I went to the woods

By Ashley Simango

I woke up with a jolt. Mindlessly, I bolted into the street. No knowledge at all.

I didn’t know who I was but l knew there was somewhere I had to be. Mindlessly, still, I raced against time. Then it all happened so fast it almost took my breath. I remembered it all. The blood. The glass. I remember hovering above the lifeless body that was me. What was going on? Maybe this was a movie, maybe, just maybe I had to close my eyes for a while and it would all be a dream.

A thousand seconds later I opened my eyes and realized that I was the dream. My wife had just walked past me without even raising an eyebrow. Without even realizing it, I was tailing her, frantically shouting. Still she walked away. I tried to talk to her and only then did I realize she herself was running. I followed her. After a couple of streets and corners, I stopped and my heart froze. I was looking at my own corpse.

I lay lifeless underneath what used to be my car. All the paramedics were trying to calm my wife down but she had none of it. I was so taken aback by her pain that for a moment l forgot to remind myself I was dead. Even with so many thoughts threatening to knock the last spasms of air out of me, I walked home right beside her, unseen. What was sadder? Watching my own widow or the reason why my wife was now a widow?

We got to the front door and she threw herself on the porch and cried her soul out. I gathered that no one else had yet been told. She sat alone. An hour or two passed and she finally picked herself up and walked into the house. At that moment, I liked to think that the courageous, strong Karen who l had married was back, but I knew that her strength would last only long enough to walk through the door and shut it. She did exactly that.

After a couple more minutes of regaining her stamina, Karen picked up the phone and called my sister. She told her everything in between gasps and sobs. My sister lived two states away and l knew she was not going to make it that same day. I found myself sinking into the couch, trying to embrace my very own widow who could not even see me. I tried. I really tried. Every time, she slipped through me and didn’t seem to feel a single thing.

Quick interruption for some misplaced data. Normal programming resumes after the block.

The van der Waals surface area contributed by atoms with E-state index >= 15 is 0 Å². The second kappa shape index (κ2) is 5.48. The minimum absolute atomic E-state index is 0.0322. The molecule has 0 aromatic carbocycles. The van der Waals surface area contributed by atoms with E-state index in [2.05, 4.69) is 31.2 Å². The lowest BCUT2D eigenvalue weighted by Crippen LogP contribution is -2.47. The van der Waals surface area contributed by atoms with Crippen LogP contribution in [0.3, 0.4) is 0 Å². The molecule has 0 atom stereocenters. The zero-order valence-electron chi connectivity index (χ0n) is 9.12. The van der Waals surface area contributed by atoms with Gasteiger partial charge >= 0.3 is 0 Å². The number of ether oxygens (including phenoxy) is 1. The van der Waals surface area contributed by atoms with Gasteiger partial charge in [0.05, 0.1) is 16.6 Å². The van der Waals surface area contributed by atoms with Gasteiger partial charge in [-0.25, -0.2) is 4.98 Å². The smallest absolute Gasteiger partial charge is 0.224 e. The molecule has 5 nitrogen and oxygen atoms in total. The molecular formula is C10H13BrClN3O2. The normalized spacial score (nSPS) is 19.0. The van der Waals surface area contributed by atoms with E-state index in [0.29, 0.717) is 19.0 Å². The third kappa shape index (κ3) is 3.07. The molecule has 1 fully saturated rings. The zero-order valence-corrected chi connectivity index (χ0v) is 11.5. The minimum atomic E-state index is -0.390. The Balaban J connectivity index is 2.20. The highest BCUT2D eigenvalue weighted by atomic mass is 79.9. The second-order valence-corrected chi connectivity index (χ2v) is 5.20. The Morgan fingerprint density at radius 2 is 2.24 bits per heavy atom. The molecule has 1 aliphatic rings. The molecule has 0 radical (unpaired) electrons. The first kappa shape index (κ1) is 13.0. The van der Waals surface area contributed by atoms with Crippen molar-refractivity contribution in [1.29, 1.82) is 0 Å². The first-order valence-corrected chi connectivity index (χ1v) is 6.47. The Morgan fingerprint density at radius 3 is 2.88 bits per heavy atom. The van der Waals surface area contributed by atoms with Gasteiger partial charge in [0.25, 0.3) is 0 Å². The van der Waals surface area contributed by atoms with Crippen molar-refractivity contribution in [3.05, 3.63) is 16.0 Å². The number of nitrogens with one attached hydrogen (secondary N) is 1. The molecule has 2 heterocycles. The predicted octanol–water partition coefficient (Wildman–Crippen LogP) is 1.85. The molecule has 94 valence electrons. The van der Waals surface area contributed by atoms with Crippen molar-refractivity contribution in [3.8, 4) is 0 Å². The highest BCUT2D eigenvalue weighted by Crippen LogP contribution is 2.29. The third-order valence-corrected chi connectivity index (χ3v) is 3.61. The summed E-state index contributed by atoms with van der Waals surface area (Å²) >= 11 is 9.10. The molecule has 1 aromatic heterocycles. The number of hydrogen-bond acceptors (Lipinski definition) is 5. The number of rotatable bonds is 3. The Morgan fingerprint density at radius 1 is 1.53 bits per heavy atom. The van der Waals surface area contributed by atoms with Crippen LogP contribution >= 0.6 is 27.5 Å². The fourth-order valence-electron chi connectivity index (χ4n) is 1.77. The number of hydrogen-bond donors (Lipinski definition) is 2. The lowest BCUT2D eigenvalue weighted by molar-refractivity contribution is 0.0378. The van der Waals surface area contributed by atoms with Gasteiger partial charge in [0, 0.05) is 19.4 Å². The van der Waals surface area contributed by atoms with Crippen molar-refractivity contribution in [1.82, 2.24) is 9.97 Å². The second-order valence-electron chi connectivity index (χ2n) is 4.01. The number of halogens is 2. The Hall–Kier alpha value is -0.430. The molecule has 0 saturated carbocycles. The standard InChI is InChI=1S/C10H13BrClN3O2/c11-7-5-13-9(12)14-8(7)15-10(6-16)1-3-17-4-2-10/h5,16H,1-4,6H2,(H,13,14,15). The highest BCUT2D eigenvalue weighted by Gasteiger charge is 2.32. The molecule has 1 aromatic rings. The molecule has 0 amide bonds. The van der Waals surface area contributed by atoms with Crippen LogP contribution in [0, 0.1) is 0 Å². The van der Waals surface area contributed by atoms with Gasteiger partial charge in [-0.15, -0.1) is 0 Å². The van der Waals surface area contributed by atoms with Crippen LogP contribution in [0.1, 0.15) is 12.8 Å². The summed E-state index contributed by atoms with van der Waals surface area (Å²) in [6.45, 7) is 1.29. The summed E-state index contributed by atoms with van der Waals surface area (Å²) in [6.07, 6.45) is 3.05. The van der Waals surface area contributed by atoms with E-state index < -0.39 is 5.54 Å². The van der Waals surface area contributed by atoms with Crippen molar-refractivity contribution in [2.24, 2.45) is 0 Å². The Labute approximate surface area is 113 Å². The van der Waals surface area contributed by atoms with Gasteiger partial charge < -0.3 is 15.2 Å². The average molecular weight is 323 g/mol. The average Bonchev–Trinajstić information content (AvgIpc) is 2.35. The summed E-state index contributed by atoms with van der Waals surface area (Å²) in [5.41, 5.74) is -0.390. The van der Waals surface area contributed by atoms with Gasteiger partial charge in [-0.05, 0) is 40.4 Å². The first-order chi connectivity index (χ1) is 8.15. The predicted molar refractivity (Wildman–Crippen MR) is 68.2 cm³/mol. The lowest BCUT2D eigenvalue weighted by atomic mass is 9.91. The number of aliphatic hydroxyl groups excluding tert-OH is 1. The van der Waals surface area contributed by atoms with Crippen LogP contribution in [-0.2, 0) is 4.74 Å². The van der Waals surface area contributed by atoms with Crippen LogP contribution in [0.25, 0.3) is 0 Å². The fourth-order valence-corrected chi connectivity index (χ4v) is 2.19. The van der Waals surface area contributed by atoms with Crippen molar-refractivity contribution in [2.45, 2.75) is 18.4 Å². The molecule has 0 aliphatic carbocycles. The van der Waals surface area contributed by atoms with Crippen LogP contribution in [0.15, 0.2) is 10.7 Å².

“Reporting live from the scene. It has been almost 6 hours after the award-winning historian was dismantled in a car accident. Onlookers say his widow left the scene almost 3 hours ago and the hysteria was evident on her face.” I found it interesting to watch. 50 years on earth. 50 goddamn years for people to know me only as a historian? Nothing more? I had a life outside of my job. I had a wife and reputable businesses, but most importantly, I had character. I was human. Not just an “historian.”

Our minds are powerful tools. They are literally the powerhouse of our beings. This I realized when I instinctively stood up to go and open the door for whomever was knocking. I had momentarily forgotten that I’d ceased to exist in this realm a few hours earlier. Gratitude and relief flooded my heart: I thought it’s my sister. But how had she travelled across two states in such a short time? A question that maybe I would ask her after she too joined the afterlife. It turned out to be someone else, my friend John.

John? Wow.

In John I always knew I had not only found a friend but a brother. It gave me so much comfort to realize he was the first person to comfort my wife. I felt a bit at ease. Karen should not have to bear this burden too large alone. In all honesty, if I had the capability to, I would have kissed John on the spot. Unfortunately, I was now a spectator. All I did was watch.

So l watched him hug Karen. I watched Karen walk John to the couch. I watched John wearing my favorite slippers quite comfortably. I watched Karen go to the bathroom, wash her face, and come back looking livelier. It had never really dawned on me all these years that these two shared that level of intimacy. I never realized just how much Karen also loved my best friend, John. Even in my pale state, an eerie shudder engulfed me whole.

Now Karen sank lower into John’s chest and John didn’t move. John was comfortable. In no time at all, the television channel was switched from the news to telenovelas. I brought myself back to the accident, the way my body had slammed hard against the windscreen right after my brakes had “failed.” I wished l could live it out again and die again, but this time, to be phased out of mortality in all senses. All John said was “finally, it is done,” and the last sane thought l had, hovering in my buoyant nature, was borrowed from Henry David Thoreau: “I went to the woods because I wished to live deliberately and not when I came to die discover that I had not lived.”

25 November, 2022